Two GOP hopefuls want Trump impeached; another prefers censure
Detroit — Three Republican presidential hopefuls made clear Monday they detest President Donald Trump and declared he must go to an audience of 30-year-old and younger potential voters.
Former Massachusetts Gov. Bill Weld, former South Carolina Gov. and Congressman Mark Sanford and Illinois ex-U.S. Rep. Joe Walsh called the president a "traitor" and "liar" during a debate sponsored by the Forbes Under 30 summit, insisting he be impeached or voted out of office.
Even though Trump is favored easily to get the nomination, the three candidates said the Republican Party will suffer for decades if party members don't publicly oppose the president's excesses and defeat him at the polls.
"A thousand times, yes. Remove," Weld declared to a loud applause from the younger crowd whom polls show is more likely to support Democrats.
Walsh joined Weld in calling for the impeachment of Trump, while Sanford said the House and Senate should vote to censure him. House Democrats have started an impeachment inquiry with closed-door hearings held by the House Intelligence Committee.
Sanford called Trump a "temporary phenomenon" and cautioned about pursuing the impeachment process. If the will of the people is to rid the country of Trump, vote him out of office next fall, he said.
Walsh wasn't so diplomatic.
"Trump's a moron, period," barked Walsh, who didn't shy away from the occasional curse word to emphasize his point. The three GOP candidates are willing to say what other Republicans believe but won't say publicly, he said, adding that "They are tired of his bull----!"
While sounding off on immigration, climate change and the future of the nation, Trump was the singular focus from the start to the candidates' closing statements.
Sounding at times like the plethora of Democratic presidential candidates at the various debates hoping to face Trump in 2020, each GOP candidate criticized the president with bravado at the event crawling with young voters they seemed to be craving.
Impeachment was the longest discussion of the hourlong event. Walsh was the most emphatic when he told the crowd to "really think about what he did" when Trump spoke to Ukraine's newly elected president about investigating former Vice President Joe Biden and his family.
"That is an ultimate betrayal of this country, right?" Walsh said. "Asking a foreign government to screw around with our elections. Trump does this after the nation has been through a collusion nightmare."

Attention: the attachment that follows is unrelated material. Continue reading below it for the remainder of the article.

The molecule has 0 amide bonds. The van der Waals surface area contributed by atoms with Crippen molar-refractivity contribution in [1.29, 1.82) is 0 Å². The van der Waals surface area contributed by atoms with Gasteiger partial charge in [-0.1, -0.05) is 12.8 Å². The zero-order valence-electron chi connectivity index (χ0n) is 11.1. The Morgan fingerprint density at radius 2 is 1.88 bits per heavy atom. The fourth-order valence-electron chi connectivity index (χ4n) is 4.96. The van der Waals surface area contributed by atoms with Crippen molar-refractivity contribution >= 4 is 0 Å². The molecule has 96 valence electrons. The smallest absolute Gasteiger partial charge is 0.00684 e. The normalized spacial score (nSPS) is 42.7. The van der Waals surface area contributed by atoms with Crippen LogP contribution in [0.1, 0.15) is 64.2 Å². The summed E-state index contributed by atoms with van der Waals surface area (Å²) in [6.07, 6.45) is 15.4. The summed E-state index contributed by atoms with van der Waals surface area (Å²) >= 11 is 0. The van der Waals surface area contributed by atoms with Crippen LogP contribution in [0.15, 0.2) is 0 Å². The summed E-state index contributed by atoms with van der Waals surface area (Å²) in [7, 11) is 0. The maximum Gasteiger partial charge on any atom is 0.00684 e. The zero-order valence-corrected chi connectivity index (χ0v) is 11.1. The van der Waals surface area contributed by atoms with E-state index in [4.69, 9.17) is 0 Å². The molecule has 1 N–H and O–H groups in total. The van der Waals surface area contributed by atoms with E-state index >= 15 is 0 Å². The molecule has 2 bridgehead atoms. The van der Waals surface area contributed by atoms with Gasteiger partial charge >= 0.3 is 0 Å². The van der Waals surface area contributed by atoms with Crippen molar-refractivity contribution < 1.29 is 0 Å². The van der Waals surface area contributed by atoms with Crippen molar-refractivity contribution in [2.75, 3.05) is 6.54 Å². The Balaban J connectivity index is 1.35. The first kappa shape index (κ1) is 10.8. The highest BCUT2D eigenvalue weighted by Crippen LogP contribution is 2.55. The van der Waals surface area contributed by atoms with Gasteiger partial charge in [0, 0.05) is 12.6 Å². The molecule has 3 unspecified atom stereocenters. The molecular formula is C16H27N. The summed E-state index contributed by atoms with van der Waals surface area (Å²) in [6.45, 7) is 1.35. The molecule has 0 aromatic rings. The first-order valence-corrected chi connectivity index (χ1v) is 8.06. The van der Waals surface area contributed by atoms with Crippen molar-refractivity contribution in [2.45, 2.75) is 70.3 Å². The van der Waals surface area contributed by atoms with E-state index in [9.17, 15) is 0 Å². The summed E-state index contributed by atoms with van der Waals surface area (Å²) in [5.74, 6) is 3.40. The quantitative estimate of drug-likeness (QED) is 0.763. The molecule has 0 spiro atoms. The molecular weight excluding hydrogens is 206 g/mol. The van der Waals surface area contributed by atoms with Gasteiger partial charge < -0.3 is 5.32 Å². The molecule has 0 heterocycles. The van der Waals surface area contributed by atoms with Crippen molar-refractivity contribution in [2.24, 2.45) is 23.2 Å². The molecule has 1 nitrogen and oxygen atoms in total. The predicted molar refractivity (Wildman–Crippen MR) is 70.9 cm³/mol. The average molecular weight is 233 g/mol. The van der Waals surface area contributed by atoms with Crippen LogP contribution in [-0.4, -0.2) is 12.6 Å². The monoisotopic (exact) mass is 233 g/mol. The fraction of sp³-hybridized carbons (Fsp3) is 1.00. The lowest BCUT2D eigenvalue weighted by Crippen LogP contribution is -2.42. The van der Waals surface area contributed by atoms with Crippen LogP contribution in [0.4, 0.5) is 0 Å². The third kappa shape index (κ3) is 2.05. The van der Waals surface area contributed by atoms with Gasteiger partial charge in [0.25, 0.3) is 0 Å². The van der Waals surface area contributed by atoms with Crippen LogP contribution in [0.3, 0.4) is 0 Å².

Weld called Trump corrupt, saying he "has committed many offenses that qualify for removable offenses under our Constitution." He cited the obstruction of justice allegation in special counsel Robert Mueller's Russia report and the Ukraine situation as two main examples.
"I actually think that only if the Senate does its duty and removes Mr. Trump, are we going to be able to move on as a country," said Weld, who was the Libertarian Party's vice presidential nominee in 2016. "He's got the country so divided. Everyone is totally exhausted."
All three candidates, though, emphasized that the crowd not forget the GOP's traditional tenets — lower taxes, less regulation, fiscal responsibility — that will help lead them to a better future.
"I think he's going to destroy the Republican Party," Weld warned about Trump if he's re-elected.
Hirbod Bigvand, 24, of Dallas, who is the founder and CEO of Surfboard, said he appreciated the candidates' criticism of Trump but the president is still favored to win. And he is favored, he said, even with Trump being "a dictator" who has pushing immigrants like him away.
Bigvand, who is originally from Iran, said Trump is smarter than the men on stage — savvy and wise, said Bigvand, who is originally from Iran.
"He knows politics. He's a king of media," he said. "He knows how to make people happy. And that's dangerous. These people are hard to beat, they are hard to defeat. Especially how weak the Democrats are."
Weld, Walsh and Sanford can make Michigan’s March 10 primary ballot if they are included in the Secretary of State’s list due Nov. 8 of GOP candidates “advocated by the national news media” or if Michigan Republican Party Chairwoman Laura Cox includes them on a list of potential primary candidates due Nov. 12. Any primary hopeful excluded from the lists has until 4 p.m. Dec. 13 to submit at least 11,398 valid signatures to get a ballot spot.